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An Experimental Study of Feeding, Basking, Marching and Pottering in Locust Nymphs

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[1. The amount of time spent in marching, basking, pottering and feeding was measured in small groups of gregarious fourth-instar hoppers of two locust species Locusta migratoria migratorioides (R. & F.) and Schistocerca gregaria (Forsk.) under various conditions in the laboratory. 2. The factors tested were: a change from darkness to light, a room temperature falling from 31° to 27° C in two hours, a room temperature rising from 20° C to 29° C in two hours, and a nearly constant room temperature of 20-21° C or 30-31° C for four hours, the presence or absence of radiant heat and the presence or absence of slow air currents. 3. Marching was stimulated by a rising air temperature, but reduced by a falling one over the range 20-34° C. If cage temperatures were above 34° C, marching was stimulated a little by a falling temperature. There was significantly more marching at a constant temperature of 30-35.5° C than at 20-26° C, but at the lower temperatures the presence of a source of radiant heat, acting at least in part through its effect on cage temperature, significantly increased marching. At constant cage temperatures between 20 and 26° C, air currents slightly reduced marching, but between 30 and 35.5° C they greatly increased it. Following a change from darkness to light there was a burst of marching when the air temperature was 30° C and the air was still. 4. Basking depended on a source of radiant heat and uneven heating of the cage walls and floor. Overall temperature conditions appeared to play a part. At a constant room temperature of 30-31° C, maximum basking was shown with both low and high amounts of radiant heat. At room temperatures of 20-21° C basking was only maximal in cages with high amounts of radiant heat. At constant temperatures air currents always decreased basking, especially in Schistocerca. When the air temperature was rising basking was reduced a little, but when it was falling basking was sometimes reduced a little and sometimes increased. 5. Pottering was affected by the environmental conditions in a similar way to marching, although the size of the differences was smaller. 6. The amount of time spent on feeding fluctuated irregularly. Changing temperatures had no effect on feeding, while a change from darkness to light inhibited it a little. There tended to be more feeding in Schistocerca at cage temperatures of 22-34° C and less at lower and higher cage temperatures. In both species feeding was generally rhythmical, with peaks every 11/2-3 hours. 7. The experiments showed that there were various differences between the two locust species. On the whole, most of them could be explained by assuming a wider optimal range for the various conditions in Locusta than Schistocerca, especially in relation to marching and basking. Locusta hoppers tended to show greater changes in marching behaviour, and Schistocerca greater changes in basking behaviour, in relation to the different conditions. 8. The various experimental results are discussed in relation to field observations on the behaviour of locust hoppers., 1. The amount of time spent in marching, basking, pottering and feeding was measured in small groups of gregarious fourth-instar hoppers of two locust species Locusta migratoria migratorioides (R. & F.) and Schistocerca gregaria (Forsk.) under various conditions in the laboratory. 2. The factors tested were: a change from darkness to light, a room temperature falling from 31° to 27° C in two hours, a room temperature rising from 20° C to 29° C in two hours, and a nearly constant room temperature of 20-21° C or 30-31° C for four hours, the presence or absence of radiant heat and the presence or absence of slow air currents. 3. Marching was stimulated by a rising air temperature, but reduced by a falling one over the range 20-34° C. If cage temperatures were above 34° C, marching was stimulated a little by a falling temperature. There was significantly more marching at a constant temperature of 30-35.5° C than at 20-26° C, but at the lower temperatures the presence of a source of radiant heat, acting at least in part through its effect on cage temperature, significantly increased marching. At constant cage temperatures between 20 and 26° C, air currents slightly reduced marching, but between 30 and 35.5° C they greatly increased it. Following a change from darkness to light there was a burst of marching when the air temperature was 30° C and the air was still. 4. Basking depended on a source of radiant heat and uneven heating of the cage walls and floor. Overall temperature conditions appeared to play a part. At a constant room temperature of 30-31° C, maximum basking was shown with both low and high amounts of radiant heat. At room temperatures of 20-21° C basking was only maximal in cages with high amounts of radiant heat. At constant temperatures air currents always decreased basking, especially in Schistocerca. When the air temperature was rising basking was reduced a little, but when it was falling basking was sometimes reduced a little and sometimes increased. 5. Pottering was affected by the environmental conditions in a similar way to marching, although the size of the differences was smaller. 6. The amount of time spent on feeding fluctuated irregularly. Changing temperatures had no effect on feeding, while a change from darkness to light inhibited it a little. There tended to be more feeding in Schistocerca at cage temperatures of 22-34° C and less at lower and higher cage temperatures. In both species feeding was generally rhythmical, with peaks every 11/2-3 hours. 7. The experiments showed that there were various differences between the two locust species. On the whole, most of them could be explained by assuming a wider optimal range for the various conditions in Locusta than Schistocerca, especially in relation to marching and basking. Locusta hoppers tended to show greater changes in marching behaviour, and Schistocerca greater changes in basking behaviour, in relation to the different conditions. 8. The various experimental results are discussed in relation to field observations on the behaviour of locust hoppers.]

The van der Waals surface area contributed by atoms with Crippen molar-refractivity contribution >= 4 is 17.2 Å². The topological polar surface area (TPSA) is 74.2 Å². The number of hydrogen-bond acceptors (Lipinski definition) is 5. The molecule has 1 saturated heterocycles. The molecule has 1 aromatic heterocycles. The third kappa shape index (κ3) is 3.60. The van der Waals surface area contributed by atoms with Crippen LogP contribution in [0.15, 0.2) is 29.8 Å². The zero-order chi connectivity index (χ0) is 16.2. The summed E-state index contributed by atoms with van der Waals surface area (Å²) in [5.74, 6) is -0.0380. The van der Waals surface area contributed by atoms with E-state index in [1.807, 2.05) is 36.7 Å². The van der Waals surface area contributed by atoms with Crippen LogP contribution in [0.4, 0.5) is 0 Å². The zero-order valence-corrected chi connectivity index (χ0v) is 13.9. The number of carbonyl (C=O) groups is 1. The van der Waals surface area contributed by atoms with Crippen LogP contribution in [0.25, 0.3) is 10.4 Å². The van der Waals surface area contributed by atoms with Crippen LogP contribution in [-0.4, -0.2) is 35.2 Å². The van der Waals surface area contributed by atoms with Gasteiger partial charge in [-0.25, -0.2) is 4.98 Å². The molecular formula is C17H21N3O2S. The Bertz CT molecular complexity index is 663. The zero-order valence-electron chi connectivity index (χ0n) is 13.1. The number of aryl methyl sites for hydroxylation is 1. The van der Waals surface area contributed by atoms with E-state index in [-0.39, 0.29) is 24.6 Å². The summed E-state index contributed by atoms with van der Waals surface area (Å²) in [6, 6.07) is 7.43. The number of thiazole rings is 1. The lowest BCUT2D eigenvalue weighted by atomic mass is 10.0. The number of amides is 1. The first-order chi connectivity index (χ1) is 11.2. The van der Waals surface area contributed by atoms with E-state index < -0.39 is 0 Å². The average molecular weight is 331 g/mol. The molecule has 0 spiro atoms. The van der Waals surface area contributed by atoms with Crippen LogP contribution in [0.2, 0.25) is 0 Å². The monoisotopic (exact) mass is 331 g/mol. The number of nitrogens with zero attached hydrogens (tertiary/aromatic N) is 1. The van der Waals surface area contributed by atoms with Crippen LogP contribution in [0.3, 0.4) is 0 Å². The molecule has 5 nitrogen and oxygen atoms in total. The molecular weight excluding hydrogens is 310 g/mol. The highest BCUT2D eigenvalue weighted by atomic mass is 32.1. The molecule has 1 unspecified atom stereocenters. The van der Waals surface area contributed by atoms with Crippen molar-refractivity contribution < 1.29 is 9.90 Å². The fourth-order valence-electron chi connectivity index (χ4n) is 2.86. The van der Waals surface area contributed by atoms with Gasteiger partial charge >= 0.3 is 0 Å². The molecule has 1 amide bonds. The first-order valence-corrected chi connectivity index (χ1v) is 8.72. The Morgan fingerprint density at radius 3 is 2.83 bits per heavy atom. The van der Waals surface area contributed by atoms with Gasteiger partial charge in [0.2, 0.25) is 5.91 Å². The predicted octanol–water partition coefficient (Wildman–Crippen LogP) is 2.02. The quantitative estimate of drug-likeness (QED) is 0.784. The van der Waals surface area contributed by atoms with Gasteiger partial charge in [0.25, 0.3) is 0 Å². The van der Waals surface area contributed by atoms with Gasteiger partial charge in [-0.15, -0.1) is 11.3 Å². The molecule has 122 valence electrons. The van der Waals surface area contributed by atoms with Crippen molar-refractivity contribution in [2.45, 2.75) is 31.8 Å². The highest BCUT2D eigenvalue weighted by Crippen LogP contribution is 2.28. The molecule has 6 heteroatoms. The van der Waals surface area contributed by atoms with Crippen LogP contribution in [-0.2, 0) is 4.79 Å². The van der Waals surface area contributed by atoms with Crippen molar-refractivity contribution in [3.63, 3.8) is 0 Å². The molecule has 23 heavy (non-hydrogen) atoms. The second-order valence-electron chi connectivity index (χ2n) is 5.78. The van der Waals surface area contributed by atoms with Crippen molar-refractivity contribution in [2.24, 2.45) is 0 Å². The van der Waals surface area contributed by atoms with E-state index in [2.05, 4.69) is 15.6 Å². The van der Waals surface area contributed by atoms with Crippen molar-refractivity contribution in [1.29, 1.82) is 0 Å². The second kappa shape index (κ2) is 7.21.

Affiliations: 1: Anti-Locust Research Centre, London